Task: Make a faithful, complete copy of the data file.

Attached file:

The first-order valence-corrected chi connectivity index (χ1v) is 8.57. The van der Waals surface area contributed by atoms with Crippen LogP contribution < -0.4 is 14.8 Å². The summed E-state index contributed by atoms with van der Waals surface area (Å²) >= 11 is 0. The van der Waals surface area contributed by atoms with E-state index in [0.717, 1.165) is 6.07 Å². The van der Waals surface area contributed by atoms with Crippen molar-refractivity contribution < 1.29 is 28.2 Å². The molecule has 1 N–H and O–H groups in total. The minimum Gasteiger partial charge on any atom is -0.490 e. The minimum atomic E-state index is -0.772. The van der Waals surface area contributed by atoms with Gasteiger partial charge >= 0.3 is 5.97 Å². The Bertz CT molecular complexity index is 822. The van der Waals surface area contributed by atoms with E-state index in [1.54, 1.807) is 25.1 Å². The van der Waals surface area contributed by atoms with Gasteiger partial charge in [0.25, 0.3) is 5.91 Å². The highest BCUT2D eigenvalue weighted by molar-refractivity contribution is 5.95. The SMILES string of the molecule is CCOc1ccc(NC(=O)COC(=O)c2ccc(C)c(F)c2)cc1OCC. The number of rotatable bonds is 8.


The first-order valence-corrected chi connectivity index (χ1v) is 8.57. The van der Waals surface area contributed by atoms with Crippen LogP contribution < -0.4 is 14.8 Å². The summed E-state index contributed by atoms with van der Waals surface area (Å²) >= 11 is 0. The van der Waals surface area contributed by atoms with E-state index in [0.717, 1.165) is 6.07 Å². The van der Waals surface area contributed by atoms with Crippen molar-refractivity contribution < 1.29 is 28.2 Å². The molecule has 1 N–H and O–H groups in total. The minimum Gasteiger partial charge on any atom is -0.490 e. The minimum atomic E-state index is -0.772. The van der Waals surface area contributed by atoms with Gasteiger partial charge >= 0.3 is 5.97 Å². The Bertz CT molecular complexity index is 822. The van der Waals surface area contributed by atoms with E-state index in [1.54, 1.807) is 25.1 Å². The van der Waals surface area contributed by atoms with Gasteiger partial charge in [0.25, 0.3) is 5.91 Å². The highest BCUT2D eigenvalue weighted by molar-refractivity contribution is 5.95. The SMILES string of the molecule is CCOc1ccc(NC(=O)COC(=O)c2ccc(C)c(F)c2)cc1OCC. The number of rotatable bonds is 8.